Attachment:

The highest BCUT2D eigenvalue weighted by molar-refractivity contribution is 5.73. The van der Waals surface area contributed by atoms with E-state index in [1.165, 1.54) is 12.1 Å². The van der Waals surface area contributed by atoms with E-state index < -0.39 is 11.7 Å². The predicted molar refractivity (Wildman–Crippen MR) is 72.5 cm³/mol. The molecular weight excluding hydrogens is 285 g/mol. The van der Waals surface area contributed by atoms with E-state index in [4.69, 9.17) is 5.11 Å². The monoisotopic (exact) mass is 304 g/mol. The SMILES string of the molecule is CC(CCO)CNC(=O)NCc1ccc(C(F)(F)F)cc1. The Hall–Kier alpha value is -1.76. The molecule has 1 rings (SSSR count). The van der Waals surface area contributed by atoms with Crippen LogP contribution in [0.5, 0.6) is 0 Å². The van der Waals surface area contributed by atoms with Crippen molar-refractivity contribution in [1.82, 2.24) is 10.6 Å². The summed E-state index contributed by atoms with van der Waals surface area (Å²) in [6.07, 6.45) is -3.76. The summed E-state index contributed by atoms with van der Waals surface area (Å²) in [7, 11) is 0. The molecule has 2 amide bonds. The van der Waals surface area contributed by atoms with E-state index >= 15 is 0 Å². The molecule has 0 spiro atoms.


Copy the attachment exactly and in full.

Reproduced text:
The highest BCUT2D eigenvalue weighted by molar-refractivity contribution is 5.73. The van der Waals surface area contributed by atoms with E-state index in [1.165, 1.54) is 12.1 Å². The van der Waals surface area contributed by atoms with E-state index < -0.39 is 11.7 Å². The predicted molar refractivity (Wildman–Crippen MR) is 72.5 cm³/mol. The molecular weight excluding hydrogens is 285 g/mol. The van der Waals surface area contributed by atoms with E-state index in [4.69, 9.17) is 5.11 Å². The monoisotopic (exact) mass is 304 g/mol. The SMILES string of the molecule is CC(CCO)CNC(=O)NCc1ccc(C(F)(F)F)cc1. The Hall–Kier alpha value is -1.76. The molecule has 1 rings (SSSR count). The van der Waals surface area contributed by atoms with Crippen LogP contribution in [0.5, 0.6) is 0 Å². The van der Waals surface area contributed by atoms with Crippen molar-refractivity contribution in [1.82, 2.24) is 10.6 Å². The summed E-state index contributed by atoms with van der Waals surface area (Å²) in [6.07, 6.45) is -3.76. The summed E-state index contributed by atoms with van der Waals surface area (Å²) in [7, 11) is 0. The molecule has 2 amide bonds. The van der Waals surface area contributed by atoms with E-state index >= 15 is 0 Å². The molecule has 0 spiro atoms.